A function y(P) 1324 returns a magnitude B0 of the function y(i) at i equals pitch value P from the current frame. The magnitude B0 is delayed one frame by delay T 1326 to become the magnitude B1 of the previous frame. The magnitude B1 is delayed one frame by delay T 1338 to become the magnitude, B2, of the second previous frame. The magnitude B1, the magnitude, B2 and the magnitude B'0 are summed by the summer 1340. The summer returns the result of the summation, B.

Pitch value Pa, pitch value P'a, A and A' representing the first pitch value candidate, and pitch value Pb, pitch value P'b, B and B' representing the second pitch value candidate are coupled to the selection logic 1126. The selection logic 1126 evaluates the inputs and determines the most likely pitch value P 1320. The selection logic 1126 then set a selector 1346 and a selector 1348 accordingly. Since the pitch range is from 20 to 128, in the preferred embodiment of the present invention, a value of one is subtracted from the pitch value resulting in a range of 19 to 127 so the pitch can be represented by seven bits. The seven bit pitch data word 434 from the pitch determiner 414 is a measurement of the pitch of the speech frame generated by the framer 404. The seven bit pitch data word 434 is stored in the thirty six bit transmit data buffer 424 for transmission. The operation of the decision logic 1318 is described below.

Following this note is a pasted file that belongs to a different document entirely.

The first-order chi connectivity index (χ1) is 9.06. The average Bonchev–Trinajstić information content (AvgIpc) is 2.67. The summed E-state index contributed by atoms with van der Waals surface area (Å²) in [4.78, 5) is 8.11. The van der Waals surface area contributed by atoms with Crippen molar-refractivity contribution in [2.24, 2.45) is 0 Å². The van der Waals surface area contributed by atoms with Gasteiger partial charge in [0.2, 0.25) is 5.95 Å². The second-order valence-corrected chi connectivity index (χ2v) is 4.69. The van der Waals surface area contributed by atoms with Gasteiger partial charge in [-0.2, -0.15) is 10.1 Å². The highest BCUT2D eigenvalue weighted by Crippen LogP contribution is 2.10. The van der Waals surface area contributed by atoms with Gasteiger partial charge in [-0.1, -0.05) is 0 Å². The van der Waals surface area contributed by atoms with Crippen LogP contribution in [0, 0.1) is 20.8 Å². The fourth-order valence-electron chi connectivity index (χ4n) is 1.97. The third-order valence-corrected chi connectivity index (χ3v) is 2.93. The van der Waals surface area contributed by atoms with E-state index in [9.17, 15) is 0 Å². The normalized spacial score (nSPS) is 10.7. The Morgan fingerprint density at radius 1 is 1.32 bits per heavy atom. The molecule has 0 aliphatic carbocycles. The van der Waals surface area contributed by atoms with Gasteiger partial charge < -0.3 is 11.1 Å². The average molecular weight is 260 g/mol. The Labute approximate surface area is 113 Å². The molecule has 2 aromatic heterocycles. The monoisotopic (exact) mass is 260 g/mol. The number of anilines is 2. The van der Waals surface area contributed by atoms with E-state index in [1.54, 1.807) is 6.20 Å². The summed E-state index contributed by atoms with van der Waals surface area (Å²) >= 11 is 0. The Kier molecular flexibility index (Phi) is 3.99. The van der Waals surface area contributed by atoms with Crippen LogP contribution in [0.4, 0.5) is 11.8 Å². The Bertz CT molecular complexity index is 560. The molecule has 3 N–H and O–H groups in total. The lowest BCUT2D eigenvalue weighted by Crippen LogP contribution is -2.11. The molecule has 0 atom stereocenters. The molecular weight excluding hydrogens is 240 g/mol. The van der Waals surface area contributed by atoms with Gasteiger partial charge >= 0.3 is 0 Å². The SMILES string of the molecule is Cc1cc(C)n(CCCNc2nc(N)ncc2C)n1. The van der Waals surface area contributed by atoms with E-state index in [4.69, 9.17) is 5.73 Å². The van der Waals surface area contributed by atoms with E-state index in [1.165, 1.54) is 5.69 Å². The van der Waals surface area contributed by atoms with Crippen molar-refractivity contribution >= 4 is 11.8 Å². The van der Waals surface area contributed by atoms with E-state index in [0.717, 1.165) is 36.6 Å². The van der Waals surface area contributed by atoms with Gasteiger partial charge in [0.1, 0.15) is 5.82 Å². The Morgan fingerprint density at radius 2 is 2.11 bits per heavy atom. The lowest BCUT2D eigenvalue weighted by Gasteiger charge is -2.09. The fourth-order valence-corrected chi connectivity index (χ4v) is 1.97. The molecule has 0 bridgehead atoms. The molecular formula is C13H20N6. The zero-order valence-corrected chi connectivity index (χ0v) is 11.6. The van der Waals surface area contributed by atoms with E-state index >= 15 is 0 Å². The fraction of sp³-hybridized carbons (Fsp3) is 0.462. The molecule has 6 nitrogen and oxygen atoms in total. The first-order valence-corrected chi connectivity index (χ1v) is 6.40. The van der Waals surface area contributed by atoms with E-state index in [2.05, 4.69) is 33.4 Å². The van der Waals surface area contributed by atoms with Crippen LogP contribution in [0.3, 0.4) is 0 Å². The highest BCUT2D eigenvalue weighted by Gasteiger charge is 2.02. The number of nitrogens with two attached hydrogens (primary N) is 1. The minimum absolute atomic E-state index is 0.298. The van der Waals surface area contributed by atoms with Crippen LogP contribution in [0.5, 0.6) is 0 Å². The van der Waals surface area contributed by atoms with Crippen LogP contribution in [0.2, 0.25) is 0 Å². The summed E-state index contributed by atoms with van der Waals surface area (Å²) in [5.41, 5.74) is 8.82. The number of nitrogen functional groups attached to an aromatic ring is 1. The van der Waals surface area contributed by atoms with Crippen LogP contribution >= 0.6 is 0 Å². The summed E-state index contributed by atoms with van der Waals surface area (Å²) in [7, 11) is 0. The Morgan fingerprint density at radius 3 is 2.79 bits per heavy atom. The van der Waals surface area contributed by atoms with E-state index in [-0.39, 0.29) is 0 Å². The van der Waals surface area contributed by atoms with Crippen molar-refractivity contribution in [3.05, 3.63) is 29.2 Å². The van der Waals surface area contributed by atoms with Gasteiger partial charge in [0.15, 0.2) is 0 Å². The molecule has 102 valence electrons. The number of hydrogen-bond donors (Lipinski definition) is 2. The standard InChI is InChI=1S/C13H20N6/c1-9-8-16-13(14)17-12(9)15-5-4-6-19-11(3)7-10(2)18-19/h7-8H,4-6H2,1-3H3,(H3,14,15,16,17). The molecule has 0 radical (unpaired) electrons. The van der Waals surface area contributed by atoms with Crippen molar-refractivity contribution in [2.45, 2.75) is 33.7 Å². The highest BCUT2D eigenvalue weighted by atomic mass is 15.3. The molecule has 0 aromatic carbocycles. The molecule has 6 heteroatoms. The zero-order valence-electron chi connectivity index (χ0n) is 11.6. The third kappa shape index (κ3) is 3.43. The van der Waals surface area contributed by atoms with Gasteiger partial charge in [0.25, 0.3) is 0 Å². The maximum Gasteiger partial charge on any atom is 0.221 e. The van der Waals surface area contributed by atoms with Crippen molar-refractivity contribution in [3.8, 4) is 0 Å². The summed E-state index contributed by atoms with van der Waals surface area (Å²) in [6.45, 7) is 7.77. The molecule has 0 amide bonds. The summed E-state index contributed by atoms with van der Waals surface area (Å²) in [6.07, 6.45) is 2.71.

The value A' from the localized auto-correlation function 1316 and the value B' from the localized auto-correlation function 1332 are coupled to a max function detector 1342. The max function detector 1342 compares the value of A' and B' and returns the larger of the two as Rm 1344. The use of the variable Rm 1344 will be used below in reference to the description of the frame voiced/unvoiced parameter.

FIG. 15 is a flow chart showing details of the operation of the dynamic peak enhancer 1310. The dynamic peak enhancer 1310 uses a function V(i) 1404 coupled to the second input 1404 to enhance peaks in function, U(i) coupled to a first input 1402. At step 1406 values of an output function Z(i) are set to zero from i equals 0 to i equals 19. Then at step 1408 the value of i is set to 20.